Well worth reading: Anthony Grafton’s essay in The New Yorker on Google’s Library Project and its digitization cousins and the questions that these projects do — and do not -raise:
In fact, the Internet will not bring us a universal library, much less an encyclopedic record of human experience. None of the firms now engaged in digitization projects claim that it will create anything of the kind. The hype and rhetoric make it hard to grasp what Google and Microsoft and their partner libraries are actually doing. We have clearly reached a new point in the history of text production. On many fronts, traditional periodicals and books are making way for blogs and other electronic formats. But magazines and books still sell a lot of copies. The rush to digitize the written record is one of a number of critical moments in the long saga of our drive to accumulate, store, and retrieve information efficiently. It will result not in the infotopia that the prophets conjure up but in one in a long series of new information ecologies, all of them challenging, in which readers, writers, and producers of text have learned to survive. . . .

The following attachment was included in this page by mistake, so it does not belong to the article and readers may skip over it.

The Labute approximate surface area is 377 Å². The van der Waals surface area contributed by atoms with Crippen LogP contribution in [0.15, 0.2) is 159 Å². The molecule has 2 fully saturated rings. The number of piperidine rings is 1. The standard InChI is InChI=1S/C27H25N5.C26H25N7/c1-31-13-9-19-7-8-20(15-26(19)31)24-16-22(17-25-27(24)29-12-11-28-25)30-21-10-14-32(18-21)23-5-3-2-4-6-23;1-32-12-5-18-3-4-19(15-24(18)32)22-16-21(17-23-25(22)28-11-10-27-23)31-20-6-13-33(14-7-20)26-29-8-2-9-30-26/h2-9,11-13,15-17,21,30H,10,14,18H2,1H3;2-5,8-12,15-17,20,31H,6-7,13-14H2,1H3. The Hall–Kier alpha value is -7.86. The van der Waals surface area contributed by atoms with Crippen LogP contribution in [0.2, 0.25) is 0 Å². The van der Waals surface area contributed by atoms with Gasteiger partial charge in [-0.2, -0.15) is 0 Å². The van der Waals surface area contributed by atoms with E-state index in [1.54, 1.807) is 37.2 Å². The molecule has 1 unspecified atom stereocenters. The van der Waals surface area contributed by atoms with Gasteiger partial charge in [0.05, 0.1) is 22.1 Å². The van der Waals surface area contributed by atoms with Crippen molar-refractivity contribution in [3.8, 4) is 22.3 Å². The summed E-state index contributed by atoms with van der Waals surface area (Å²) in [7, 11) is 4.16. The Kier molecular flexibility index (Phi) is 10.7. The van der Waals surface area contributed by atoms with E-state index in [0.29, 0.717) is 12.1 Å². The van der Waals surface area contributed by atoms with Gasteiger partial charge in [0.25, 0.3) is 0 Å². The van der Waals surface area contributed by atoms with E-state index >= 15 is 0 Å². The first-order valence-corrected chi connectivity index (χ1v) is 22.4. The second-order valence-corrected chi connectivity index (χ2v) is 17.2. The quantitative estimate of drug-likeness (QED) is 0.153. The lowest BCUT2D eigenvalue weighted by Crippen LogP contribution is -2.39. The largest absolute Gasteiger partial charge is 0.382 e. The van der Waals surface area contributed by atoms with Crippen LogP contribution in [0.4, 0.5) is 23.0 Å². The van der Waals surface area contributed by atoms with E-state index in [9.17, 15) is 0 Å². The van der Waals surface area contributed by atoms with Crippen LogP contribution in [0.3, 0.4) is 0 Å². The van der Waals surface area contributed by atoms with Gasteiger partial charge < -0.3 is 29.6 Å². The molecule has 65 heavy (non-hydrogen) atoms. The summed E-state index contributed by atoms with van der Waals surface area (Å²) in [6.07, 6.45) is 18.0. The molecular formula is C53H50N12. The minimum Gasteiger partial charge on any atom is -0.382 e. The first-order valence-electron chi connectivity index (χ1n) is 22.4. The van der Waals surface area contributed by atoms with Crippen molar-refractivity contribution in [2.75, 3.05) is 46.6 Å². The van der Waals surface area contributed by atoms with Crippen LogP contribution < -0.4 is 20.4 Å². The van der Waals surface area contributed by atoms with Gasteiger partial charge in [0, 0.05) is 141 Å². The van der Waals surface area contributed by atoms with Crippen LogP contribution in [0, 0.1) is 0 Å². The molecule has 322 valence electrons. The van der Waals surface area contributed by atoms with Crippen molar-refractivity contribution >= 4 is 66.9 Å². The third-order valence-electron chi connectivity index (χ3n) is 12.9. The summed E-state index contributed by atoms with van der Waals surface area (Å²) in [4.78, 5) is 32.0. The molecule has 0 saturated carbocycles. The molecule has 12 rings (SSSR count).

The supposed universal library, then, will be not a seamless mass of books, easily linked and studied together, but a patchwork of interfaces and databases, some open to anyone with a computer and WiFi, others closed to those without access or money. The real challenge now is how to chart the tectonic plates of information that are crashing into one another and then to learn to navigate the new landscapes they are creating. Over time, as more of this material emerges from copyright protection, we’ll be able to learn things about our culture that we could never have known previously. Soon, the present will become overwhelmingly accessible, but a great deal of older material may never coalesce into a single database. Neither Google nor anyone else will fuse the proprietary databases of early books and the local systems created by individual archives into one accessible store of information. Though the distant past will be more available, in a technical sense, than ever before, once it is captured and preserved as a vast, disjointed mosaic it may recede ever more rapidly from our collective attention.
It’s not just tectonic plates of information that are crashing into one another; Grafton’s piece falls around you with a tidal wave of metaphors.